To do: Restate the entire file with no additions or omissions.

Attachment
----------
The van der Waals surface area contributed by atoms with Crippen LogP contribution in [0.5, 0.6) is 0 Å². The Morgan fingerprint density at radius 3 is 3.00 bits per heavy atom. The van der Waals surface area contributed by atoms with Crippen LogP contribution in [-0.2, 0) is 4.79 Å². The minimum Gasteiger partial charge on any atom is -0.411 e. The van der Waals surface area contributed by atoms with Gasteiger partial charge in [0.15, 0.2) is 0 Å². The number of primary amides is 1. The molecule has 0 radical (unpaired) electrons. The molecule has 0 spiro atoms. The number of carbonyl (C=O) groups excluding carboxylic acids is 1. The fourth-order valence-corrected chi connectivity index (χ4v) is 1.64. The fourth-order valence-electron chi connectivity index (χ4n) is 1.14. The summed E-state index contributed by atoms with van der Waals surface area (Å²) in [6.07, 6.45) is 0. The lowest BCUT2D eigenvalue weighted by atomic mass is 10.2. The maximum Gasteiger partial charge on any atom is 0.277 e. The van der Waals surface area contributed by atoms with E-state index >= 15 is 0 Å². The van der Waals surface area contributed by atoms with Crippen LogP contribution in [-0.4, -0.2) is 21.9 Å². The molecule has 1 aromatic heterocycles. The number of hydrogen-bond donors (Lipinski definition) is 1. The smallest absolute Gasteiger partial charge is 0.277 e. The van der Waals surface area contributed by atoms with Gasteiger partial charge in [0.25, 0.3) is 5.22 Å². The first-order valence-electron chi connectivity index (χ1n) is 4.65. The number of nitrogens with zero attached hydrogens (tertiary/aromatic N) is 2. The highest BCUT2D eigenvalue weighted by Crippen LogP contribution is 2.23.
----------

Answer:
The van der Waals surface area contributed by atoms with Crippen LogP contribution in [0.5, 0.6) is 0 Å². The Morgan fingerprint density at radius 3 is 3.00 bits per heavy atom. The van der Waals surface area contributed by atoms with Crippen LogP contribution in [-0.2, 0) is 4.79 Å². The minimum Gasteiger partial charge on any atom is -0.411 e. The van der Waals surface area contributed by atoms with Gasteiger partial charge in [0.15, 0.2) is 0 Å². The number of primary amides is 1. The molecule has 0 radical (unpaired) electrons. The molecule has 0 spiro atoms. The number of carbonyl (C=O) groups excluding carboxylic acids is 1. The fourth-order valence-corrected chi connectivity index (χ4v) is 1.64. The fourth-order valence-electron chi connectivity index (χ4n) is 1.14. The summed E-state index contributed by atoms with van der Waals surface area (Å²) in [6.07, 6.45) is 0. The lowest BCUT2D eigenvalue weighted by atomic mass is 10.2. The maximum Gasteiger partial charge on any atom is 0.277 e. The van der Waals surface area contributed by atoms with E-state index >= 15 is 0 Å². The van der Waals surface area contributed by atoms with Crippen LogP contribution in [-0.4, -0.2) is 21.9 Å². The molecule has 1 aromatic heterocycles. The number of hydrogen-bond donors (Lipinski definition) is 1. The smallest absolute Gasteiger partial charge is 0.277 e. The van der Waals surface area contributed by atoms with Gasteiger partial charge in [0.25, 0.3) is 5.22 Å². The first-order valence-electron chi connectivity index (χ1n) is 4.65. The number of nitrogens with zero attached hydrogens (tertiary/aromatic N) is 2. The highest BCUT2D eigenvalue weighted by Crippen LogP contribution is 2.23.